By Ashnah Kalemera |
Human rights violations incidents are on the rise in Kenya with extrajudicial killings and police brutalityamong the cases reported recently. Social media has enabled quick reporting of such cases while also creating increased awareness of the reported incidents. Through a mix of Twitter, radio and physical engagements, the Kenya Human Rights Commission (KHRC) is improving its effectiveness in promoting human rights and documenting violations in the lead up to the 2017 national elections.
The commission is seeing success in mobilising citizens for protests and marches, as well as getting stakeholders to participate in debates related to human rights. Through quarterly Twitter chats, the KHRC is popularising various human rights issues and bringing to the fore struggles faced by communities that have little online presence and who have limited avenues for participating in community affairs.
A Twitter chat hosted in September 2016 to promote dialogue on governance and anti-corruption drew panelists from the Institute of Economic Affairs (IEA-Kenya), Transparency International Kenya, International Commission of Jurists (ICJ)-Kenya, Society for International Development and Kenya Association of Manufacture (KAM).
Another chat on insecurity (under the hashtag #InSecurityKE) hosted in July 2016 explored the causes of social insecurity, challenges faced in addressing it and proposals for overcoming those challenges. Panelists included the Kenya National Commission on Human Rights, Amnesty International Kenya, Independent Medico-Legal Unit (IMLU) and ICJ-Kenya.
In another drive, the KHRC on October 10-13, 2016 mobilised 300 members of the Makonde community who live along the south eastern coast of Kenya for a walk dubbed “Trek against Statelessness”, from Kwale county to the capital Nairobi. The walk was in protest against the exclusion of the community from attaining formal national recognition and identity documentation. Several members of the Makonde community have lived in Kenya for about half a century after many of them immigrated from Mozambique.
Upon arrival at the State House, President Uhuru Kenya gave audience to the community and promised that all of the members would be registered as citizens. The registration process kicked off on October 24 and ended on November 10, 2016.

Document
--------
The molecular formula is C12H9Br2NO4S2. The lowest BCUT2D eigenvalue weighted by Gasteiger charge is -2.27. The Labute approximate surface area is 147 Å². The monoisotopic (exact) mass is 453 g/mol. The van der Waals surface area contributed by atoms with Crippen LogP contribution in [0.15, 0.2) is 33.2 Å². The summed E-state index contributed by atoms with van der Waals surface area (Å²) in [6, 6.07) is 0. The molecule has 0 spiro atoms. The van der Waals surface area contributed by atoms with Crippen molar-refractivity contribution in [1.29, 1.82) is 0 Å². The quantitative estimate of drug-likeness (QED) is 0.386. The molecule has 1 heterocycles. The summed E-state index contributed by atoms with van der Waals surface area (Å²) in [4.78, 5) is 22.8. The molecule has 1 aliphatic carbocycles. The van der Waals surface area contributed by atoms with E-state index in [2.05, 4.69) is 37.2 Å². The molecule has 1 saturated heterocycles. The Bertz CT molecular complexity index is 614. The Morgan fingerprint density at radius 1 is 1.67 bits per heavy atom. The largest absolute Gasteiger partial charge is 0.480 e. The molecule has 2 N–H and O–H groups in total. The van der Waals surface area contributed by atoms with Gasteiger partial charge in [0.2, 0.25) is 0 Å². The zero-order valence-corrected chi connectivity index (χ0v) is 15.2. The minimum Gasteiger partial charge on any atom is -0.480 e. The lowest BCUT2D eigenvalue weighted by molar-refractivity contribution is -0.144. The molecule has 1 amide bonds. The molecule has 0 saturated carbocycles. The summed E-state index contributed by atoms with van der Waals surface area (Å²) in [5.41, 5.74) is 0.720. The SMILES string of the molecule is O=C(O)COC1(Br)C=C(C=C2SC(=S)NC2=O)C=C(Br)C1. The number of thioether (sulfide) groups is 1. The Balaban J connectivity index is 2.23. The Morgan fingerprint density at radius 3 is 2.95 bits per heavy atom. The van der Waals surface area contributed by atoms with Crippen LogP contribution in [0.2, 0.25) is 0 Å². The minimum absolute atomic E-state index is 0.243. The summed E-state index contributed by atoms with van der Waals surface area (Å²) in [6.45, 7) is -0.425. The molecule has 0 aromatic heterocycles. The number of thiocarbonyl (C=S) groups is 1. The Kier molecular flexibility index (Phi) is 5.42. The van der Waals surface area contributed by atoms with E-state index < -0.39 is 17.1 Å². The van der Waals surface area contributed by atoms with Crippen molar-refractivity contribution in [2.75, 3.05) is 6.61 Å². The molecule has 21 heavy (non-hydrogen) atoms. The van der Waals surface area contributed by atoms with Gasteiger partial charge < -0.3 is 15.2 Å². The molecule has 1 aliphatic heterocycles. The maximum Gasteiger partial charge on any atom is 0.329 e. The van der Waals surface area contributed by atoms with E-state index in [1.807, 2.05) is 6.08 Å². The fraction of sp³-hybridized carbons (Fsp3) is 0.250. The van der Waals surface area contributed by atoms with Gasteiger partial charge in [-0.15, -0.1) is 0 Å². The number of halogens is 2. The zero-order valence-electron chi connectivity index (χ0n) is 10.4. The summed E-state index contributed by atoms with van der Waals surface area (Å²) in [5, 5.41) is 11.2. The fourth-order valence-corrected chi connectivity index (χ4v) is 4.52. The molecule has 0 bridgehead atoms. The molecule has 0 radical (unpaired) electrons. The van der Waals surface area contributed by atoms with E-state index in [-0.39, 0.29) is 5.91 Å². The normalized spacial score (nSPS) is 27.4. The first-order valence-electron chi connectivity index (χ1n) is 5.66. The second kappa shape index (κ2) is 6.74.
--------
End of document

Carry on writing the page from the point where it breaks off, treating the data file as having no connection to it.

In the weeks leading up to the walk, among the channels utilised by the commission to mobilise participants were online platforms, with the hashtag #MKenyaNiWho (“Who is a Kenyan”) used to raise awareness of the Makonde community’s plight. Furthermore, a radio talk show was hosted on Citizen Radio for the Kwale Human Rights Network to discuss issues of registration of the Makonde community as Kenya Citizens.
Earlier in July, citizenship and statelessness, identity and belonging were also discussed at the Samosa Festival in Kenya. Among the key areas of discussions were the difficulties faced by Kenyans of Somali descent when applying for national identity cards and birth certificates in the northern part of the country. The discussion attracted members of parliament and members of communities that are struggling with the issue of citizenship.
Meanwhile, to support its efforts at grassroots level, KHRC has built the capacity of 14 Human Rights Networks (Hurinets) in four regions – Mombasa, Nairobi, Kisumu and Nyeri – to engage on issues of electoral governance and devolution including through social media. The beneficiary Hurinets included Kwale, Mombasa, Kinangop, Taita Taveta, Kakamega, Siaya, Migori, Nairobi, Makueni, Wajir, Nakuru, Nyeri, Kiambu and Isiolo. A total of 103 members of the networks (57% male and 43% female) have benefitted from the training.
The increased capacity of the Hurinets in Kenya to promote discussions on human rights issues in remote and rural areas where the Hurinets are based is expected to contribute to more issues being brought to the attention of local and national government primarily through social media. In 2015, the Midrift Hurinet in Nakuru County started #UwajibikajiMashinani “Accountability In Rural Areas” hashtag campaign to get more citizens to deliberate on issues of accountability in the county. The Kwale Hurinet started #OkoaKwaleInitiative and “Save Kwale Initiative” hashtag campaigns that asked Kwale county government leaders not to allow petty, personal differences to influence community decisions.
KHRC is a member of the ICT4Democracy in East Africa Network whose work is supported by the Swedish International Development Cooperation Agency (Sida) and the Swedish Programme for ICT in Developing Regions (Spider). The network is coordinated by the Collaboration on International ICT Policy for East and Southern Africa (CIPESA).
See also ICT4Democracy in East Africa Annual Report 2015 and using technology to advance human rights in Kenya.
By Ashnah Kalemera |